To summarize, we find the following aggravating factors present in this case: pattern of misconduct, multiple offenses, failure to cooperate with the State Bar, vulnerability of at least one victim, indifference to making restitution, and prior disciplinary offenses. Additionally, we find respondent's lack of a dishonest or selfish motive to be a mitigating factor.
We have already concluded that suspension clearly is warranted in this case. In determining the appropriate period of suspension, we are guided by the Standards, which advise that suspension generally should be for a period of at least 6 months. See Standard 2.3; see also In re Miranda, 170 Ariz. 270, 274, 823 P.2d 1278, 1282 (1992). Respondent nevertheless urges this court to impose a 120-day suspension, arguing that a 2-year suspension would be disproportionate to sanctions imposed in other factually similar cases. Because we recognize that "an effective system of professional sanctions must have internal consistency," we find it appropriate to examine sanctions imposed in cases factually similar to respondent's case. Pappas, 159 Ariz. at 526, 768 P.2d at 1171.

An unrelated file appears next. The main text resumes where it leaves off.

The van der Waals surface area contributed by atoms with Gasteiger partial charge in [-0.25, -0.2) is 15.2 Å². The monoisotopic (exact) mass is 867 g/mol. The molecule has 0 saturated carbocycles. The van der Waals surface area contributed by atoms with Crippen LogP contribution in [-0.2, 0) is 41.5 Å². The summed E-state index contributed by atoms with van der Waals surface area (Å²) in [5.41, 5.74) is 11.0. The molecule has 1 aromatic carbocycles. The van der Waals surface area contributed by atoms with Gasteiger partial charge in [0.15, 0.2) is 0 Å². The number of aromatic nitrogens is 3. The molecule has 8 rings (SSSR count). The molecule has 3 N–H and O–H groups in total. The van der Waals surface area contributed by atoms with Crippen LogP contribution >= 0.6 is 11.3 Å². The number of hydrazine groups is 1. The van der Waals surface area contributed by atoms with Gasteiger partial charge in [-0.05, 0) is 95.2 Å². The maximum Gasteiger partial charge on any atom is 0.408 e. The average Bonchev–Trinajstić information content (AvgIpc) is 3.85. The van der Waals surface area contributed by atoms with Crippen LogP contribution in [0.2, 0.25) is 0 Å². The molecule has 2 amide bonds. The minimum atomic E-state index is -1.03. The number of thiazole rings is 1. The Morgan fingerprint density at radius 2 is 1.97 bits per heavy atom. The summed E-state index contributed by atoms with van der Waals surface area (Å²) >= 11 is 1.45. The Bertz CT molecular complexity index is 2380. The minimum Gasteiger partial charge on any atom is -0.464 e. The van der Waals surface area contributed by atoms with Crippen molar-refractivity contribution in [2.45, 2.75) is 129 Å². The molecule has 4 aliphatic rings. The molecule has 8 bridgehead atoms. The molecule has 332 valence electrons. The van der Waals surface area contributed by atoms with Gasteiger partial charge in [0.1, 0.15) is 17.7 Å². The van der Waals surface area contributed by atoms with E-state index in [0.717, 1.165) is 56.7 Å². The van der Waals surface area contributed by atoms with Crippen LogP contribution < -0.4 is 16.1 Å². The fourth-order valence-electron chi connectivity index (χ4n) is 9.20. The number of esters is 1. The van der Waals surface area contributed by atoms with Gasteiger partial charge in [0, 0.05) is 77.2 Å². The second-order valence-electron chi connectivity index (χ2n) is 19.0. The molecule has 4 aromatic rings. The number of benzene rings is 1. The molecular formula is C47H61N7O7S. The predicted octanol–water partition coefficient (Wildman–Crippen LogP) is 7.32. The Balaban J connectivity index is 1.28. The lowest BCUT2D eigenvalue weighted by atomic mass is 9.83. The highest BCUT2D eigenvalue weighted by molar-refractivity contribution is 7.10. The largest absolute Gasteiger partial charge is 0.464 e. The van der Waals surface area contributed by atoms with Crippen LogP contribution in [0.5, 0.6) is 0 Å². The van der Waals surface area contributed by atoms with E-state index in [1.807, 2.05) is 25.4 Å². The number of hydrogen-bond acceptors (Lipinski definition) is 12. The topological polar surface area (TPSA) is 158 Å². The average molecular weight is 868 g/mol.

To support his claim that a 2-year suspension would be an unduly harsh sanction, respondent primarily relies on In re Nelson, 170 Ariz. 345, 824 P.2d 741 (1992) (9-month suspension followed by 1-year probation), and In re Coffey, 171 Ariz. 544, 832 P.2d 197 (1992) (6-month suspension followed by 1-year probation). In particular, respondent correctly points out that both Nelson and Coffey neglected their clients under circumstances similar to those present in this case. See Nelson, 170 Ariz. at 345-46, 824 P.2d at 741-42; Coffey, 171 Ariz. at 545-46, 832 P.2d at 198-99. What respondent fails to note, however, is that unlike his own misconduct, neither Nelson's nor Coffey's misconduct resulted in serious harm to a client. See Nelson, 170 Ariz. at 346-47, 824 P.2d at 742-43; Coffey, 171 Ariz. at 546-47, 832 P.2d at 199-200. The fact that respondent's misconduct caused serious harm to 2 of his clients distinguishes his misconduct from the misconduct at issue in both Nelson and Coffey.